- What we treat
- Other Addictions
- What we offer
- Who needs help
The adage of ‘Sex, drugs and rock ‘n’ roll’ was coined over fifty years ago – but does the saying still ring true today?
Drug and music culture have long overlapped, and drug strewn lyrics and references in music could be heard as far back as the 1930s. Jazz, bluegrass and swing musicians would casually allude to drinking and drug use from time to time. References became more prevalent in the swinging sixties when pop stars, folksters and rock bands would sing about cocaine, heroin, marijuana and other psychoactive drugs.
Since that time, many famous artists have vocalised their ups and downs with cocaine, marijuana and hallucinogens, from Rick James with “Mary Jane” to Jefferson Airplane “White Lines”. The illicit nature of drugs has always made them a hot commodity with music.
Music’s history is deeply intertwined with sex; from “What’s Your Fantasy” and “Birthday Sex” to “Feeling Myself” and “Side to Side”, there’s a bottomless supply of popular music about sex, love and relationships. If you examine the lyrics, it becomes abundantly clear that a lot of songs contain sexual references. In fact, according to Lyrics.com, the word ‘sex’ has been referenced in musical lyrics over 15,000 times across the world.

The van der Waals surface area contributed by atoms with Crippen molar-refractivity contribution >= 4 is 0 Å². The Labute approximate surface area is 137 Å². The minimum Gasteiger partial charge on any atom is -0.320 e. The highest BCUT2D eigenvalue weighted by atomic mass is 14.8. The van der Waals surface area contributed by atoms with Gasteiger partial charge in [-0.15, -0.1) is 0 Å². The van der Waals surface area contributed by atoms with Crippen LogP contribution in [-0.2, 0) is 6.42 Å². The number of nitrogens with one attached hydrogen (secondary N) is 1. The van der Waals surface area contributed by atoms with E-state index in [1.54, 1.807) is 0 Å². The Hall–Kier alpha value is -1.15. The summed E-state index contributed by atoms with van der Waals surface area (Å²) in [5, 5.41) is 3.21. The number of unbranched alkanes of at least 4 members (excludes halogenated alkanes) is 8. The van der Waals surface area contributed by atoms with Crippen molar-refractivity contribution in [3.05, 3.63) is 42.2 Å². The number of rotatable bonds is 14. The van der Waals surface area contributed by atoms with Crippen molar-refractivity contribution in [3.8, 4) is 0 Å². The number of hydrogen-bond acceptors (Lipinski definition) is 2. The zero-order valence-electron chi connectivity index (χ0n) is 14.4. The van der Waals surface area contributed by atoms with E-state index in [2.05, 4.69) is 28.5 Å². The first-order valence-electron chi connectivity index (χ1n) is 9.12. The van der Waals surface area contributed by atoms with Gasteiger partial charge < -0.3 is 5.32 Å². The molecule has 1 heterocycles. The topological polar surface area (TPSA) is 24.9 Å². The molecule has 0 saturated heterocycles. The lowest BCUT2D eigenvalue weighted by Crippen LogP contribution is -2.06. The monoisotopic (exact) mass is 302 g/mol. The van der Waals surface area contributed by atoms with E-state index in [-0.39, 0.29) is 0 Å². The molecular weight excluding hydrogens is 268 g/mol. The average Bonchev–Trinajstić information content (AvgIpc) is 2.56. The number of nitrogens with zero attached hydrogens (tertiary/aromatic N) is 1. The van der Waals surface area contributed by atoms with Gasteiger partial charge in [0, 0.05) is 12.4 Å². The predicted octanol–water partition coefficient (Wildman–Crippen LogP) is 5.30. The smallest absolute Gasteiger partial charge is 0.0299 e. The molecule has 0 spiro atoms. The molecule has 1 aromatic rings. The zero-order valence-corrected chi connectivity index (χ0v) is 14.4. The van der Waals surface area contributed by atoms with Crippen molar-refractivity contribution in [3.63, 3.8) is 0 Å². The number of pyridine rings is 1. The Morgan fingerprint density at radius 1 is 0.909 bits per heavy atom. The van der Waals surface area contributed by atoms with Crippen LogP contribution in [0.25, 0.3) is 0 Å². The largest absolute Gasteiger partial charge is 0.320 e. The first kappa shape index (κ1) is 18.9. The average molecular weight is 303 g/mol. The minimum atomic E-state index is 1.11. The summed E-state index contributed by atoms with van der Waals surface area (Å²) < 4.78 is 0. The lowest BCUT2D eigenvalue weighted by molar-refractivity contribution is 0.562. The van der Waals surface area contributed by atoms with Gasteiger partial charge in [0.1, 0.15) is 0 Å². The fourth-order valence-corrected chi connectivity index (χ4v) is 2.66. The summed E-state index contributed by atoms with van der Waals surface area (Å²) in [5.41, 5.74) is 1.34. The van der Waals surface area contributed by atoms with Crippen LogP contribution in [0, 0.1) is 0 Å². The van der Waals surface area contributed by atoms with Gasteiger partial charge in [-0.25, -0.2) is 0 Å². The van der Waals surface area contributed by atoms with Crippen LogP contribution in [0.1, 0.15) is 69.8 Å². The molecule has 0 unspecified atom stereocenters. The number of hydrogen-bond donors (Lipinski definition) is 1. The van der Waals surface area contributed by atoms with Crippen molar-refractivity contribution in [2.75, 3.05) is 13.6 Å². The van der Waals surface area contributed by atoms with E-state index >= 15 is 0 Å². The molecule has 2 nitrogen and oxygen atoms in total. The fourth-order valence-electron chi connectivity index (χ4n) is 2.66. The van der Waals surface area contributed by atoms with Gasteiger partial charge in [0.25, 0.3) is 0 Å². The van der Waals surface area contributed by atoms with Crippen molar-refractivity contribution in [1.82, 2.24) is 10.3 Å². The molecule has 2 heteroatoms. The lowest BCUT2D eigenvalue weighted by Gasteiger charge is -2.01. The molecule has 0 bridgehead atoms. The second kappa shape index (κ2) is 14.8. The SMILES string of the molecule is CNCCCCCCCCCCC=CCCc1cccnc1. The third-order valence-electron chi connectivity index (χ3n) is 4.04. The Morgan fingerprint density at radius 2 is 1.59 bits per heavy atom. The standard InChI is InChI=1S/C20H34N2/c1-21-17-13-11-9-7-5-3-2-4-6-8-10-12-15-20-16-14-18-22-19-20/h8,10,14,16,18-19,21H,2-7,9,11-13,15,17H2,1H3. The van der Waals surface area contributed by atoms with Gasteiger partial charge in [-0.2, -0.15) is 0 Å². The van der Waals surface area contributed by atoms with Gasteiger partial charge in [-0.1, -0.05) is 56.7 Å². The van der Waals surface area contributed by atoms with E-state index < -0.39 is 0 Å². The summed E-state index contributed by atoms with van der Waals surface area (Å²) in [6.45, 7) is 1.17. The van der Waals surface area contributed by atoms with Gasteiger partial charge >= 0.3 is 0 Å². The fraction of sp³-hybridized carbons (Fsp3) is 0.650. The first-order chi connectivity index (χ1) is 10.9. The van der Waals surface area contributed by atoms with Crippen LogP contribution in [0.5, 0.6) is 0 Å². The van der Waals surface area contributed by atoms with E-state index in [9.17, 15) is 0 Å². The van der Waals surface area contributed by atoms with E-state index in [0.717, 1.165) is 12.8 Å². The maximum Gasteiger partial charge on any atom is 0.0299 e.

If you were to guess which genre of music contained the most taboo references, which would it be? Researchers at Delamere have tracked the top artists and genres to find out who is sharing their vices the most within their lyrics.
From analyzing 2000 songs from 200 artists our findings have discovered which popular music artists allude to drinking and drug use within their lyrics the most.
Harlem rapper, A$AP Rocky, frequently references drug use throughout his songs, so it comes as no surprise that he secured the top spot. His second studio album ‘At.Long.Last.A$AP’ mentions drugs within 89% of its tracks, that’s 16 out of 18 songs.
According to ASAP Rocky the album’s hit single ‘L$D’, stands for ‘Love, sex, dreams’, whereas we know it to be as the abbreviation for the drug called Lysergic acid diethylamide.